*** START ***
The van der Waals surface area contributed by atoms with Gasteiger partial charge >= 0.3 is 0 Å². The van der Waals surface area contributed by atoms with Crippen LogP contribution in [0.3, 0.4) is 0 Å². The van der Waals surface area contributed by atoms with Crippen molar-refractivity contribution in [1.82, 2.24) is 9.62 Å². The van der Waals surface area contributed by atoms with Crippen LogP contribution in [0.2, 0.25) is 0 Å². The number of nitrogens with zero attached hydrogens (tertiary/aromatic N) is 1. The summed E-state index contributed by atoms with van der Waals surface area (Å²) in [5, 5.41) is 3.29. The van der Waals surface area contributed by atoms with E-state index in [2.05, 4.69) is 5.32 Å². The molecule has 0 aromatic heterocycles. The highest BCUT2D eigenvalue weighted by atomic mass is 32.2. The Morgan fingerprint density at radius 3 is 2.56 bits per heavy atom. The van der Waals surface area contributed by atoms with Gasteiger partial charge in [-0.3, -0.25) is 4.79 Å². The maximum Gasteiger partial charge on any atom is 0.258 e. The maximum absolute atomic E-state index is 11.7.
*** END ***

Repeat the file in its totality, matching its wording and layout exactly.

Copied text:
The van der Waals surface area contributed by atoms with Gasteiger partial charge >= 0.3 is 0 Å². The van der Waals surface area contributed by atoms with Crippen LogP contribution in [0.3, 0.4) is 0 Å². The van der Waals surface area contributed by atoms with Crippen molar-refractivity contribution in [1.82, 2.24) is 9.62 Å². The van der Waals surface area contributed by atoms with Crippen LogP contribution in [0.2, 0.25) is 0 Å². The number of nitrogens with zero attached hydrogens (tertiary/aromatic N) is 1. The summed E-state index contributed by atoms with van der Waals surface area (Å²) in [5, 5.41) is 3.29. The van der Waals surface area contributed by atoms with E-state index in [2.05, 4.69) is 5.32 Å². The molecule has 0 aromatic heterocycles. The highest BCUT2D eigenvalue weighted by atomic mass is 32.2. The Morgan fingerprint density at radius 3 is 2.56 bits per heavy atom. The van der Waals surface area contributed by atoms with Gasteiger partial charge in [-0.3, -0.25) is 4.79 Å². The maximum Gasteiger partial charge on any atom is 0.258 e. The maximum absolute atomic E-state index is 11.7.